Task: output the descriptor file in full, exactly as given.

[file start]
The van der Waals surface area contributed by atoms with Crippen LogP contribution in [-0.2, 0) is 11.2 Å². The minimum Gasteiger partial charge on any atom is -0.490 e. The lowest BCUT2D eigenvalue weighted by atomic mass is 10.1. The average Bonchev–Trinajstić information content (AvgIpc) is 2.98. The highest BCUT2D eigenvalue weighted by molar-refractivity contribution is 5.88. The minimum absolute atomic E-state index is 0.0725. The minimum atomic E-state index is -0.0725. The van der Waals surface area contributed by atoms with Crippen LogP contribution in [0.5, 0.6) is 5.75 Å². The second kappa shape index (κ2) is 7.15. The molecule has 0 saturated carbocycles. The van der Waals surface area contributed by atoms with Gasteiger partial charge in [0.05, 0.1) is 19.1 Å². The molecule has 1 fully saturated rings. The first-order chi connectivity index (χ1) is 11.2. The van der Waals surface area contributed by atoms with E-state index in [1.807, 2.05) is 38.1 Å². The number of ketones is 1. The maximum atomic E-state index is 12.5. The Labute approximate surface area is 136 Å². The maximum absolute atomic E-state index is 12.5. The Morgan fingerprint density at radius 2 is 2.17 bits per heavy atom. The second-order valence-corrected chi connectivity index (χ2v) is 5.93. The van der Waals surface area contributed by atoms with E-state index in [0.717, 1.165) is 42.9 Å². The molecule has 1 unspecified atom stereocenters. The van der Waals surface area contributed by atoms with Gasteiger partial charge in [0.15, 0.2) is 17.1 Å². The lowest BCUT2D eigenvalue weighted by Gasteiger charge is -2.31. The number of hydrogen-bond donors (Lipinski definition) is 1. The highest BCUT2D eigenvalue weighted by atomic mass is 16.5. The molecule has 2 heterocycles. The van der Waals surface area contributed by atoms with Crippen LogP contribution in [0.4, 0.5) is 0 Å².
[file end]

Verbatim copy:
The van der Waals surface area contributed by atoms with Crippen LogP contribution in [-0.2, 0) is 11.2 Å². The minimum Gasteiger partial charge on any atom is -0.490 e. The lowest BCUT2D eigenvalue weighted by atomic mass is 10.1. The average Bonchev–Trinajstić information content (AvgIpc) is 2.98. The highest BCUT2D eigenvalue weighted by molar-refractivity contribution is 5.88. The minimum absolute atomic E-state index is 0.0725. The minimum atomic E-state index is -0.0725. The van der Waals surface area contributed by atoms with Crippen LogP contribution in [0.5, 0.6) is 5.75 Å². The second kappa shape index (κ2) is 7.15. The molecule has 0 saturated carbocycles. The van der Waals surface area contributed by atoms with Gasteiger partial charge in [0.05, 0.1) is 19.1 Å². The molecule has 1 fully saturated rings. The first-order chi connectivity index (χ1) is 11.2. The van der Waals surface area contributed by atoms with E-state index in [1.807, 2.05) is 38.1 Å². The number of ketones is 1. The maximum atomic E-state index is 12.5. The Labute approximate surface area is 136 Å². The maximum absolute atomic E-state index is 12.5. The Morgan fingerprint density at radius 2 is 2.17 bits per heavy atom. The second-order valence-corrected chi connectivity index (χ2v) is 5.93. The van der Waals surface area contributed by atoms with E-state index in [0.717, 1.165) is 42.9 Å². The molecule has 1 unspecified atom stereocenters. The van der Waals surface area contributed by atoms with Gasteiger partial charge in [0.15, 0.2) is 17.1 Å². The lowest BCUT2D eigenvalue weighted by Gasteiger charge is -2.31. The number of hydrogen-bond donors (Lipinski definition) is 1. The highest BCUT2D eigenvalue weighted by atomic mass is 16.5. The molecule has 2 heterocycles. The van der Waals surface area contributed by atoms with Crippen LogP contribution in [0.4, 0.5) is 0 Å².